Meredith: That's right. 

Wyatt: And those students aren't getting this broad education at all. So I think, Steve, that we're actually at some risk in America. If we continue to teach General Education in large classroom halls where there isn't an opportunity for deep engagement, writing, a lot of questions, we're going to find ourselves with legislators like the ones that have talked to me. We're going to find ourselves with them pushing harder and harder with the power that they've got, and eventually we're going to see these classes be taught by one person, recorded at some place, somewhere, and we all listen to the same recording. And frankly, if we don't reengage with General Education and get it back to where it's supposed to be, we're going to deserve that outcome.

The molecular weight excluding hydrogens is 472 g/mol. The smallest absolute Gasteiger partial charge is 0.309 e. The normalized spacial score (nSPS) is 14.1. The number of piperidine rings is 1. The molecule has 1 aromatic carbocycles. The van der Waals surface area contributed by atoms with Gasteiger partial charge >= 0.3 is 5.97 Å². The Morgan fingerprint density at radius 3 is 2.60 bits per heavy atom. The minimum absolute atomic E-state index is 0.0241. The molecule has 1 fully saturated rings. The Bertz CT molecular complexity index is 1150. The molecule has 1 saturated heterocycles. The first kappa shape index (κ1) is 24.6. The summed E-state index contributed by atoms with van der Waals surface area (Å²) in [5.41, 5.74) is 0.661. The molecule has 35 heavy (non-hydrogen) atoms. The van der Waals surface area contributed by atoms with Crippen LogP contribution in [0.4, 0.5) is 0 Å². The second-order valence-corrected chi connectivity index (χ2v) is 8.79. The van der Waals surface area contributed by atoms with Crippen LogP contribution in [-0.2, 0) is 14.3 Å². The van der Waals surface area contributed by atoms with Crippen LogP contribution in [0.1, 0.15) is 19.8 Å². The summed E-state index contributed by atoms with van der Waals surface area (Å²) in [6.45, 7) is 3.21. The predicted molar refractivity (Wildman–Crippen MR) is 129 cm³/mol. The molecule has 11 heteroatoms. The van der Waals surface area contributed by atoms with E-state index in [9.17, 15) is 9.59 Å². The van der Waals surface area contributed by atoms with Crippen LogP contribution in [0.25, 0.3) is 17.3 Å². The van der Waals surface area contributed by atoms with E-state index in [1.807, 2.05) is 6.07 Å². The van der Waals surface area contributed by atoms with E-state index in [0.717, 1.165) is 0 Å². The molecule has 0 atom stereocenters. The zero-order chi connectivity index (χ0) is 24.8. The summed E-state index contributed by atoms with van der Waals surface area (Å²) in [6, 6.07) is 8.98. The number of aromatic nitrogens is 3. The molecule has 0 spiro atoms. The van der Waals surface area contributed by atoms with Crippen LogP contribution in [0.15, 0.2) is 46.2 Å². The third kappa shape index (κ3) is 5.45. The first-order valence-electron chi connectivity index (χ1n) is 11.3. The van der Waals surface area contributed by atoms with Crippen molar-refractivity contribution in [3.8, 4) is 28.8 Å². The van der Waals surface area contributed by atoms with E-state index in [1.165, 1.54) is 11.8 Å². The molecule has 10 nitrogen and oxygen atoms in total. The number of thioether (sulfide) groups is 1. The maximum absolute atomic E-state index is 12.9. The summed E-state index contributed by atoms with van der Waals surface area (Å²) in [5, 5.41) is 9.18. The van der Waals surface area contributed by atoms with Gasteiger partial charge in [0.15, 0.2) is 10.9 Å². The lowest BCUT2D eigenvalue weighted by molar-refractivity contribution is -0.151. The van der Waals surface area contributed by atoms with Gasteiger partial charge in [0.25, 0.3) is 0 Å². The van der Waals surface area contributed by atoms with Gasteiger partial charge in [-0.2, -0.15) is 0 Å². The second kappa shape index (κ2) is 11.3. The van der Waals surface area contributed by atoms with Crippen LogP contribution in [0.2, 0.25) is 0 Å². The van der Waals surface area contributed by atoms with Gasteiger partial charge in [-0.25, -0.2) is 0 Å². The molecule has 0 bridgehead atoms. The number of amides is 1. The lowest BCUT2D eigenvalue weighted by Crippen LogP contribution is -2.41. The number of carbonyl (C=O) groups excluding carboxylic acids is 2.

Meredith: I know we're going to come back and talk about this in subsequent podcasts, but it's such an interesting topic. I'm glad we're broaching it. 
You've been listening to Solutions for Higher Education with Scott Wyatt, the president of Southern Utah University. Thanks for listening, we'll be back again soon. Bye bye.